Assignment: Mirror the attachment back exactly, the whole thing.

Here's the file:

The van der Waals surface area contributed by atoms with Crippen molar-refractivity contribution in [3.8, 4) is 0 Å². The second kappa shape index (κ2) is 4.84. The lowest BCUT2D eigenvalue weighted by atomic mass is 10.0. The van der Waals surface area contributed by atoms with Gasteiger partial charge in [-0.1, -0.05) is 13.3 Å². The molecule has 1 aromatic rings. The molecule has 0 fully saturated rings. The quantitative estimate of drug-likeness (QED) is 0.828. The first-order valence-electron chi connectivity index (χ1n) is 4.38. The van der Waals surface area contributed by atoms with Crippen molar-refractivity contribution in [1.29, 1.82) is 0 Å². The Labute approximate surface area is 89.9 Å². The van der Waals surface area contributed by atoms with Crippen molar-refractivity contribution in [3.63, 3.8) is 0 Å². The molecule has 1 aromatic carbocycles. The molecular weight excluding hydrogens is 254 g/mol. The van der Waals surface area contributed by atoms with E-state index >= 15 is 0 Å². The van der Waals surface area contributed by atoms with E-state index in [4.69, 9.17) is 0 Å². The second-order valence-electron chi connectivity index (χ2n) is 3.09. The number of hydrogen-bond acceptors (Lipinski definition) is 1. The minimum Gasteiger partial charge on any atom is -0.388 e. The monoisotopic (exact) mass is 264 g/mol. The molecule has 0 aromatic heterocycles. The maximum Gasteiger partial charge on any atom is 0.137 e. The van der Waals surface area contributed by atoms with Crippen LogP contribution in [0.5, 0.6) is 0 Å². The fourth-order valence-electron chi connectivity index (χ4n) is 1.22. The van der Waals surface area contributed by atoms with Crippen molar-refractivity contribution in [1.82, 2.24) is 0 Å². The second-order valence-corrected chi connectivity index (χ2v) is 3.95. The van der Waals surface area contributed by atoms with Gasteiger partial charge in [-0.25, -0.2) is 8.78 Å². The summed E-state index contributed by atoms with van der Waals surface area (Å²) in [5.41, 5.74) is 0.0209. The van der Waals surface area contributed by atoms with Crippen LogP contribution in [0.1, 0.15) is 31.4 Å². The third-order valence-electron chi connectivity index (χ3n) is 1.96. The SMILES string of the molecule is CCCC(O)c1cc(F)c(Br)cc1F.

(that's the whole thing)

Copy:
The van der Waals surface area contributed by atoms with Crippen molar-refractivity contribution in [3.8, 4) is 0 Å². The second kappa shape index (κ2) is 4.84. The lowest BCUT2D eigenvalue weighted by atomic mass is 10.0. The van der Waals surface area contributed by atoms with Gasteiger partial charge in [-0.1, -0.05) is 13.3 Å². The molecule has 1 aromatic rings. The molecule has 0 fully saturated rings. The quantitative estimate of drug-likeness (QED) is 0.828. The first-order valence-electron chi connectivity index (χ1n) is 4.38. The van der Waals surface area contributed by atoms with Crippen molar-refractivity contribution in [1.29, 1.82) is 0 Å². The Labute approximate surface area is 89.9 Å². The van der Waals surface area contributed by atoms with Crippen molar-refractivity contribution in [3.63, 3.8) is 0 Å². The molecule has 1 aromatic carbocycles. The molecular weight excluding hydrogens is 254 g/mol. The van der Waals surface area contributed by atoms with E-state index >= 15 is 0 Å². The van der Waals surface area contributed by atoms with E-state index in [4.69, 9.17) is 0 Å². The second-order valence-electron chi connectivity index (χ2n) is 3.09. The number of hydrogen-bond acceptors (Lipinski definition) is 1. The minimum Gasteiger partial charge on any atom is -0.388 e. The monoisotopic (exact) mass is 264 g/mol. The molecule has 0 aromatic heterocycles. The maximum Gasteiger partial charge on any atom is 0.137 e. The van der Waals surface area contributed by atoms with Crippen LogP contribution in [0.5, 0.6) is 0 Å². The fourth-order valence-electron chi connectivity index (χ4n) is 1.22. The van der Waals surface area contributed by atoms with Crippen molar-refractivity contribution in [1.82, 2.24) is 0 Å². The second-order valence-corrected chi connectivity index (χ2v) is 3.95. The van der Waals surface area contributed by atoms with Gasteiger partial charge in [-0.25, -0.2) is 8.78 Å². The summed E-state index contributed by atoms with van der Waals surface area (Å²) in [5.41, 5.74) is 0.0209. The van der Waals surface area contributed by atoms with Crippen LogP contribution in [0.1, 0.15) is 31.4 Å². The third-order valence-electron chi connectivity index (χ3n) is 1.96. The SMILES string of the molecule is CCCC(O)c1cc(F)c(Br)cc1F.